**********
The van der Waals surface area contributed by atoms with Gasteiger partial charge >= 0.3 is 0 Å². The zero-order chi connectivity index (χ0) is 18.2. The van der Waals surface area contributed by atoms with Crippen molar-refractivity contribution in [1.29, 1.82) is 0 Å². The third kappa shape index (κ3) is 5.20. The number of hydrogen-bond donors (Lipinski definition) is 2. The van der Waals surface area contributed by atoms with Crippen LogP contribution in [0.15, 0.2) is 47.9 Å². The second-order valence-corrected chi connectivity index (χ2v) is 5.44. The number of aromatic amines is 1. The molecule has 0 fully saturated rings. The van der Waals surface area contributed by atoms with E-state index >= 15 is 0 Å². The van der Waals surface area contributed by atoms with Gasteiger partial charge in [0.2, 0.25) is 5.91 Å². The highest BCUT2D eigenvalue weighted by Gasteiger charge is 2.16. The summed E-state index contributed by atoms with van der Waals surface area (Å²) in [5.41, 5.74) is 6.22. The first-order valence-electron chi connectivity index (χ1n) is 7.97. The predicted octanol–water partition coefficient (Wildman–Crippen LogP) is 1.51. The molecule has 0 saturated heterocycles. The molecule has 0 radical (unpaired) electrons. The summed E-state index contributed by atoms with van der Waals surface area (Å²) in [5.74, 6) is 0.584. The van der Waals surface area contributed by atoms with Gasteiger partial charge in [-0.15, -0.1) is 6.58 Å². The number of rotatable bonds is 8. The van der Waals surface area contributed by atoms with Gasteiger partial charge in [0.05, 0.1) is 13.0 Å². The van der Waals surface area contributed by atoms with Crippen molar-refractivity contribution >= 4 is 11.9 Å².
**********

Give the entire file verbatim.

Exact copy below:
The van der Waals surface area contributed by atoms with Gasteiger partial charge >= 0.3 is 0 Å². The zero-order chi connectivity index (χ0) is 18.2. The van der Waals surface area contributed by atoms with Crippen molar-refractivity contribution in [1.29, 1.82) is 0 Å². The third kappa shape index (κ3) is 5.20. The number of hydrogen-bond donors (Lipinski definition) is 2. The van der Waals surface area contributed by atoms with Crippen LogP contribution in [0.15, 0.2) is 47.9 Å². The second-order valence-corrected chi connectivity index (χ2v) is 5.44. The number of aromatic amines is 1. The molecule has 0 fully saturated rings. The van der Waals surface area contributed by atoms with E-state index >= 15 is 0 Å². The van der Waals surface area contributed by atoms with Gasteiger partial charge in [0.2, 0.25) is 5.91 Å². The highest BCUT2D eigenvalue weighted by Gasteiger charge is 2.16. The summed E-state index contributed by atoms with van der Waals surface area (Å²) in [5.41, 5.74) is 6.22. The first-order valence-electron chi connectivity index (χ1n) is 7.97. The predicted octanol–water partition coefficient (Wildman–Crippen LogP) is 1.51. The molecule has 0 saturated heterocycles. The molecule has 0 radical (unpaired) electrons. The summed E-state index contributed by atoms with van der Waals surface area (Å²) in [5.74, 6) is 0.584. The van der Waals surface area contributed by atoms with Gasteiger partial charge in [-0.15, -0.1) is 6.58 Å². The number of rotatable bonds is 8. The van der Waals surface area contributed by atoms with Gasteiger partial charge in [0.05, 0.1) is 13.0 Å². The van der Waals surface area contributed by atoms with Crippen molar-refractivity contribution >= 4 is 11.9 Å².